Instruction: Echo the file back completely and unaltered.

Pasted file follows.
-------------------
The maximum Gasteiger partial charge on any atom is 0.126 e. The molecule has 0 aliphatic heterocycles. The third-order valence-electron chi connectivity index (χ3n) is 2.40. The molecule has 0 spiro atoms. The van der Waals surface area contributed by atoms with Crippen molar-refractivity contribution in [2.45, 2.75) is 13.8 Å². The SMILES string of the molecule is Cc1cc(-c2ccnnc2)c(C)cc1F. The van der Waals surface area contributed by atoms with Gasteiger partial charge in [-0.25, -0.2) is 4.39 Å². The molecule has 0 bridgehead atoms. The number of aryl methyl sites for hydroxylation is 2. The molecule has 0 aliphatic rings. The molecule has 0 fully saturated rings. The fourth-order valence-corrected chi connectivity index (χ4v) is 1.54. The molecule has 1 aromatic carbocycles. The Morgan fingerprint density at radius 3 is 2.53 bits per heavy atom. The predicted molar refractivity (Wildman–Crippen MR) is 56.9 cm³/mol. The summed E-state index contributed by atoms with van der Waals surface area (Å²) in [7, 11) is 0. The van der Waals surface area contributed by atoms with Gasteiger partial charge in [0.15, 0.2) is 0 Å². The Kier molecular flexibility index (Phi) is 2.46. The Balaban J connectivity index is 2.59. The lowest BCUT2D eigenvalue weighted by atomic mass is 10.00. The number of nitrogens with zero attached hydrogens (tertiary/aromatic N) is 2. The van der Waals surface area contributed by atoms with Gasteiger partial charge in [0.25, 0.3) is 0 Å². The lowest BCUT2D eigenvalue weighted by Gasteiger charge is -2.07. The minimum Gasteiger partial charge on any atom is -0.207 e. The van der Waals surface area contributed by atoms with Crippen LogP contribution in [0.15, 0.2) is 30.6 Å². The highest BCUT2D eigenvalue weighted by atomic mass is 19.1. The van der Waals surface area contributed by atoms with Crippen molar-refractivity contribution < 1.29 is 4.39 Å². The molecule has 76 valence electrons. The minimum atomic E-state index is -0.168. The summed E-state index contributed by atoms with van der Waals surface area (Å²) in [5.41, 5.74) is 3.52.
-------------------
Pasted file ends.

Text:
The maximum Gasteiger partial charge on any atom is 0.126 e. The molecule has 0 aliphatic heterocycles. The third-order valence-electron chi connectivity index (χ3n) is 2.40. The molecule has 0 spiro atoms. The van der Waals surface area contributed by atoms with Crippen molar-refractivity contribution in [2.45, 2.75) is 13.8 Å². The SMILES string of the molecule is Cc1cc(-c2ccnnc2)c(C)cc1F. The van der Waals surface area contributed by atoms with Gasteiger partial charge in [-0.25, -0.2) is 4.39 Å². The molecule has 0 bridgehead atoms. The number of aryl methyl sites for hydroxylation is 2. The molecule has 0 aliphatic rings. The molecule has 0 fully saturated rings. The fourth-order valence-corrected chi connectivity index (χ4v) is 1.54. The molecule has 1 aromatic carbocycles. The Morgan fingerprint density at radius 3 is 2.53 bits per heavy atom. The predicted molar refractivity (Wildman–Crippen MR) is 56.9 cm³/mol. The summed E-state index contributed by atoms with van der Waals surface area (Å²) in [7, 11) is 0. The van der Waals surface area contributed by atoms with Gasteiger partial charge in [0.15, 0.2) is 0 Å². The Kier molecular flexibility index (Phi) is 2.46. The Balaban J connectivity index is 2.59. The lowest BCUT2D eigenvalue weighted by atomic mass is 10.00. The number of nitrogens with zero attached hydrogens (tertiary/aromatic N) is 2. The van der Waals surface area contributed by atoms with Gasteiger partial charge in [0.25, 0.3) is 0 Å². The lowest BCUT2D eigenvalue weighted by Gasteiger charge is -2.07. The minimum Gasteiger partial charge on any atom is -0.207 e. The van der Waals surface area contributed by atoms with Crippen LogP contribution in [0.15, 0.2) is 30.6 Å². The highest BCUT2D eigenvalue weighted by atomic mass is 19.1. The van der Waals surface area contributed by atoms with Crippen molar-refractivity contribution < 1.29 is 4.39 Å². The molecule has 76 valence electrons. The minimum atomic E-state index is -0.168. The summed E-state index contributed by atoms with van der Waals surface area (Å²) in [5.41, 5.74) is 3.52.